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  • Writer's pictureKaren Seiger

Hand-Foraged Wild Beach Plum Preserves – Intrigued Yet?

Josephine's Feast Beach Plum Window

Josephine’s Feast Beach Plum Window

The beautiful blue banner and the inviting display of blue  jars drew me and James into the tent of Josephine’s Feast on a recent Saturday in Union Square. One particular jar filled with Hand-Foraged Wild Beach Plum Preserves sounded especially intriguing.

Chef Laura O’Brien makes wonderful small-batch preserves and jams. Her Wild Beach Plum Preserves begin with her professional forager, named Ron G., who combs the shores of Long Island for the plums, as well as wild grapes, wild cherries and wild cranberries. Beach plums are quite small, about the size of an olive, and they have a large pit, so it takes a huge amount of fruit – and effort –  to make a jar of the preserves.

Wild Beach Plum (photo courtesy of Josephine's Feast)

Wild Beach Plum (photo courtesy of Josephine’s Feast)

I love plum preserves and plum tarts, but I’d never heard of wild beach plums, let alone tasted them. I found the preserves beautifully plummy, with just enough sweetness and that ever-so-light plum bite that I love so much. I’m now a big fan of the wild beach plum.

Chef O’Brien wrote a wonderful story, “Stalking the Wild Beach Plum,” on the Josephine’s Feast blog (including a photo of Ron, the forager) about how she began making this particular kind of preserves. The product has won the Good Food Award in 2013. It is a finalist again for 2016 (winners to be announced on January 15, 2016), which means that I’m not the only one who absolutely loves it. I make fresh biscuits and slather them with butter and these preserves for a luscious breakfast. The flavor is rich, and a little bit goes a long way. That’s saying a lot for me, because I like a lot of preserves on my biscuits.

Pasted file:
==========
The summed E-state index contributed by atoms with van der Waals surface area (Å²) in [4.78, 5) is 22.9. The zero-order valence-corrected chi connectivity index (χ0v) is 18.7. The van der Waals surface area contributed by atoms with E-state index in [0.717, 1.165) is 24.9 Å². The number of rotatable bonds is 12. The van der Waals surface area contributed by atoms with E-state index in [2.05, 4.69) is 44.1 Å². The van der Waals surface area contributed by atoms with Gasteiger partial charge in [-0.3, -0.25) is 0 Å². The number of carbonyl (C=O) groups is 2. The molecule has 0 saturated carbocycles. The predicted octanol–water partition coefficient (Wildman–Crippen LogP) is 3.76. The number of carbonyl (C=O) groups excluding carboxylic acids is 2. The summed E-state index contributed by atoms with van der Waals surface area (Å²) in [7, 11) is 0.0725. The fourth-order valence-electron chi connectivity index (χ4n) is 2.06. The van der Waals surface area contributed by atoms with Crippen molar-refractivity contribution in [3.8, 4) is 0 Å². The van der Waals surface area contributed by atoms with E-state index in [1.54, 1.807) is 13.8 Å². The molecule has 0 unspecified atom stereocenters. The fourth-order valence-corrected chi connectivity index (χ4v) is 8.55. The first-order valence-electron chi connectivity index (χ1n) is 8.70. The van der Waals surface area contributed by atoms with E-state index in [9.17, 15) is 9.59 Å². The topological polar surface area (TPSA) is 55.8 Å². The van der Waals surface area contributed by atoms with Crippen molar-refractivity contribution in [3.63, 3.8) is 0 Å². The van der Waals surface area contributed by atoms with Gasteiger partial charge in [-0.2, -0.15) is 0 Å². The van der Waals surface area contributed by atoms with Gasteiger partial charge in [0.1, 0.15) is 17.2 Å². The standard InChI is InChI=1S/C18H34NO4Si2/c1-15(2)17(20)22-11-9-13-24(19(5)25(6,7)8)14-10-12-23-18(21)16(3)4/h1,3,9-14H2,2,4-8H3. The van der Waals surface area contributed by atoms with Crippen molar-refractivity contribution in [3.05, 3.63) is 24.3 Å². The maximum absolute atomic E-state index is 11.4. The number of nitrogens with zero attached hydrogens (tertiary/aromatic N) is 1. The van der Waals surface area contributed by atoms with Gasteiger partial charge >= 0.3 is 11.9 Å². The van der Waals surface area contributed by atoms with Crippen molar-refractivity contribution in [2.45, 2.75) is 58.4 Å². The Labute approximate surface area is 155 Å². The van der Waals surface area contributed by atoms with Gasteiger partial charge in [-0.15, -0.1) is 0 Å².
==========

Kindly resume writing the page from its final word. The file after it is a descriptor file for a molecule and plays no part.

In addition to her jams and preserves,  Chef O’Brien has also makes sauces, glazes, rubs, chutneys and granola.

For the holidays, Josephine’s Feast is featuring apple preserves made from Newtown Pipin Apples, an American heirloom species: Heirloom Apple Butter with French Gingerbread Spice and Heirloom Caramel Apple Preserves.

“The apples in these heirloom preserves came from a 100-year old Newtown Pipin tree that grows near Shinnecock Bay on Long Island,” she says. “We had a windfall of 42 bushels.”

You can meet Chef O’Brien in person and try all of her beautiful, delicious products every Saturday at the Union Square Greenmarket. Or you can shop for all her products at They make wonderful gifts!

And speaking of gifts: Markets of New York City readers can enjoy 15% discount for online purchases! Use the code MNYC at checkout!

~Karen Seiger, Markets of New York City


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